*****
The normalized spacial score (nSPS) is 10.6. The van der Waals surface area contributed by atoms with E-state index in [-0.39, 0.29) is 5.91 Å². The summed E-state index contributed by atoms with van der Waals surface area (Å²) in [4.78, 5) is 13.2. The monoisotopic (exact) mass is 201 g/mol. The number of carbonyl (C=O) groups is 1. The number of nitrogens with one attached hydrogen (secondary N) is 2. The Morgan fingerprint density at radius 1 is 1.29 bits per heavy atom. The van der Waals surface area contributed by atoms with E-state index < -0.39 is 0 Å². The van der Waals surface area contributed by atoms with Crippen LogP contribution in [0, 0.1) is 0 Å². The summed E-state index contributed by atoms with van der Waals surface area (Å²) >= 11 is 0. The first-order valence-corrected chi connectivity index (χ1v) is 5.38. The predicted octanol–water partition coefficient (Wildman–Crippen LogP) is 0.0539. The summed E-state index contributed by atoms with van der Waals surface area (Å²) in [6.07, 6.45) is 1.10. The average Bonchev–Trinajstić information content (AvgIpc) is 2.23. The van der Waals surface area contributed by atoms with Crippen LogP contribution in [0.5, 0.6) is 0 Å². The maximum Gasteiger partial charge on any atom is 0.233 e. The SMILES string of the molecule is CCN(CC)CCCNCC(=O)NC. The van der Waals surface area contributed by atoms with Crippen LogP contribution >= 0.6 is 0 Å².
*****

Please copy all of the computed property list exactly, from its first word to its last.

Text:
The normalized spacial score (nSPS) is 10.6. The van der Waals surface area contributed by atoms with E-state index in [-0.39, 0.29) is 5.91 Å². The summed E-state index contributed by atoms with van der Waals surface area (Å²) in [4.78, 5) is 13.2. The monoisotopic (exact) mass is 201 g/mol. The number of carbonyl (C=O) groups is 1. The number of nitrogens with one attached hydrogen (secondary N) is 2. The Morgan fingerprint density at radius 1 is 1.29 bits per heavy atom. The van der Waals surface area contributed by atoms with E-state index < -0.39 is 0 Å². The van der Waals surface area contributed by atoms with Crippen LogP contribution in [0, 0.1) is 0 Å². The summed E-state index contributed by atoms with van der Waals surface area (Å²) >= 11 is 0. The first-order valence-corrected chi connectivity index (χ1v) is 5.38. The predicted octanol–water partition coefficient (Wildman–Crippen LogP) is 0.0539. The summed E-state index contributed by atoms with van der Waals surface area (Å²) in [6.07, 6.45) is 1.10. The average Bonchev–Trinajstić information content (AvgIpc) is 2.23. The van der Waals surface area contributed by atoms with Crippen LogP contribution in [0.5, 0.6) is 0 Å². The maximum Gasteiger partial charge on any atom is 0.233 e. The SMILES string of the molecule is CCN(CC)CCCNCC(=O)NC. The van der Waals surface area contributed by atoms with Crippen LogP contribution >= 0.6 is 0 Å².